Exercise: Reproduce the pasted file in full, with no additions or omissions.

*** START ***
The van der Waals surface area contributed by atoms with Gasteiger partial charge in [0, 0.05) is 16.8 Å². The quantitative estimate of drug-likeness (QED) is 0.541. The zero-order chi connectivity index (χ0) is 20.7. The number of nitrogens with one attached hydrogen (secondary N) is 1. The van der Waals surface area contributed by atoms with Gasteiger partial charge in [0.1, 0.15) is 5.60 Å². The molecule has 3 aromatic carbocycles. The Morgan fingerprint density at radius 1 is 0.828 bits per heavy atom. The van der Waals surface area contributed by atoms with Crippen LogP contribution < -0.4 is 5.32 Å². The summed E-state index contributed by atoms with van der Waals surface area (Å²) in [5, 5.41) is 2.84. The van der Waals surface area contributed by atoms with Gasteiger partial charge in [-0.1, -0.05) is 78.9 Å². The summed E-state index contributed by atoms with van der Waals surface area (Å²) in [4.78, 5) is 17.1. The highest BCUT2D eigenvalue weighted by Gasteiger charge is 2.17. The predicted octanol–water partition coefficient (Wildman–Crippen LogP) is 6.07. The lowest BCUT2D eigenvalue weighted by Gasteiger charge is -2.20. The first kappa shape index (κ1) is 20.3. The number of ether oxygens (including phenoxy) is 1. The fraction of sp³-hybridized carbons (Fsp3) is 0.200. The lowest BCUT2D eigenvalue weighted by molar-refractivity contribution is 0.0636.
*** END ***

The van der Waals surface area contributed by atoms with Gasteiger partial charge in [0, 0.05) is 16.8 Å². The quantitative estimate of drug-likeness (QED) is 0.541. The zero-order chi connectivity index (χ0) is 20.7. The number of nitrogens with one attached hydrogen (secondary N) is 1. The van der Waals surface area contributed by atoms with Gasteiger partial charge in [0.1, 0.15) is 5.60 Å². The molecule has 3 aromatic carbocycles. The Morgan fingerprint density at radius 1 is 0.828 bits per heavy atom. The van der Waals surface area contributed by atoms with Crippen LogP contribution < -0.4 is 5.32 Å². The summed E-state index contributed by atoms with van der Waals surface area (Å²) in [5, 5.41) is 2.84. The van der Waals surface area contributed by atoms with Gasteiger partial charge in [-0.1, -0.05) is 78.9 Å². The summed E-state index contributed by atoms with van der Waals surface area (Å²) in [4.78, 5) is 17.1. The highest BCUT2D eigenvalue weighted by Gasteiger charge is 2.17. The predicted octanol–water partition coefficient (Wildman–Crippen LogP) is 6.07. The lowest BCUT2D eigenvalue weighted by Gasteiger charge is -2.20. The first kappa shape index (κ1) is 20.3. The number of ether oxygens (including phenoxy) is 1. The fraction of sp³-hybridized carbons (Fsp3) is 0.200. The lowest BCUT2D eigenvalue weighted by molar-refractivity contribution is 0.0636.